Unity In Diversity: Feeling Unified With Others
“If we cannot now end our differences, at least we can help make the world safe for diversity.” This is a famous quote, from John F.Kennedy, stated fifty-five years ago. Through Kennedy’s words, it is evident that the concept of diversity has been around for quite some time now. Think about it… what may have “diversity” looked like back then? I think you would agree with me. Diversity was not a prevalent topic within the society. To put it into simple terms, it was not as diverse back in the 1960s. Now, I would like you all to take a look around the classroom… What do you see? What do you notice?
We can all concur upon the fact that within these four confined walls, we experience the presence of diversity. It is quite interesting to see the contrast, between the form of diversity back in the 1960s to how diversity has evolved and has become an integral part in our lives. “Diversity” is one of the most often used words of our times however we do not seem to think about its true meaning. I believe that diversity simply means to understand that each individual is unique and different. It could be along the dimensions of race, gender, age, religion, or other outlooks. The other side to it is finding out these differences in a safe, positive, and nurturing environment. This not only leads us to understand and tolerate one another but also to embrace and celebrate the richness of diversity within each individual. With the continued support from the government, we can strengthen the bonds of our national community as we grow more ethnically and racially diverse. Diversity is the key to development. It had played a pivotal role in the history of Canada. According to the Government of Canada, one in five Canadians are foreign-born, which is the highest among the G7 countries. Furthermore, as we all know, Canada is a proud member of the Commonwealth of Nations, which is now an intergovernmental association of fifty-three countries.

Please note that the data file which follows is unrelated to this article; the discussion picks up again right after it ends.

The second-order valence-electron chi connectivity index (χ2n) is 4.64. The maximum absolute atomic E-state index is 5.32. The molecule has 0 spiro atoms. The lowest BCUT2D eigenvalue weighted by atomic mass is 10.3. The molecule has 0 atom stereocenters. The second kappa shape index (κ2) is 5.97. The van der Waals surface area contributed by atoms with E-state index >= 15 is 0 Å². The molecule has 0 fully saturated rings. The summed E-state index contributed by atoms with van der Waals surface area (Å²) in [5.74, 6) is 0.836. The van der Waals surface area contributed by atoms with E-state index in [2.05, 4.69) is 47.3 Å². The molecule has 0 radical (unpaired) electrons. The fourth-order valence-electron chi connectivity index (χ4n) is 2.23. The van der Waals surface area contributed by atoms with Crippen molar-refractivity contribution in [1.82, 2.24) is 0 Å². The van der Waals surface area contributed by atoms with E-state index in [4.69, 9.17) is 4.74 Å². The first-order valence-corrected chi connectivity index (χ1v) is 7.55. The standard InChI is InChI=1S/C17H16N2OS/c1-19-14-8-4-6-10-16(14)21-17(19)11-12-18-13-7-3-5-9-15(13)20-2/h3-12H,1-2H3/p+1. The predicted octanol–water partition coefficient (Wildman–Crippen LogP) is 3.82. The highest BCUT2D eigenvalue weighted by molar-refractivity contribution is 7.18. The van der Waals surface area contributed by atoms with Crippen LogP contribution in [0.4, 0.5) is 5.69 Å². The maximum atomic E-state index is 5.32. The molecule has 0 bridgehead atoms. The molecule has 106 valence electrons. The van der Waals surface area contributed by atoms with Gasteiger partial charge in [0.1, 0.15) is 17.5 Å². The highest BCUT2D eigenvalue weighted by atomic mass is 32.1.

Sixteen countries, including Canada of the 53 member countries is called, “The Commonwealth Realms,” with their Head of State, Her Majesty Queen Elizabeth II. I believe if we strive for” Unity in diversity” the future of our country will have no bounds. Unity in diversity is a concept of “unity without uniformity and diversity without fragmentation.” Our schools are great places to site as examples that show diversity. Living in linguistically and culturally diverse communities are interesting and stimulating, and provides all students and teachers with valuable opportunities for cultural enrichment and global education. Even though diversity is something that is deeply valued and quite prominent within the society, it is essential to understand the fact of how each and everyone of us have similar educational needs. According to “The Report of the Royal Commission on Education,” people must begin “to learn how to be economically self-sufficient, how to participate in the lives of their communities, how to understand the world in which they live in, how to enjoy the benefits of the Canadian society, and how to raise the next generation” (The Reports of the Royal Commission on Education, A Legacy for Learners).
In addition, it is stated in “The Report of the Royal Commission on Education” how our schools are noble institutions which “help us to preserve the desiderata of language rights, diverse cultural heritages, social equality and justice through recognition of individual differences. This in turn enables all learners to develop their individual potential and to acquire the knowledge, skills, and attitudes needed to contribute to a healthy, democratic society and a prosperous economy” (The Reports of the Royal Commission on Education, A Legacy for Learners). However, in order to fulfill this objective, it is essential for the education board to continue rendering a persistent, steady atmosphere of how the differences among learners of all ages does not interfere with their involvement in school, inhibit them to embrace their true identities, or their capability to become well-rounded individuals for tomorrow. Before I conclude I would like to draw your attention to a very strong, meaningful quote from Kofi Annan, “ We may have different religions, different languages, different coloured skin, but we all belong to one human race.”
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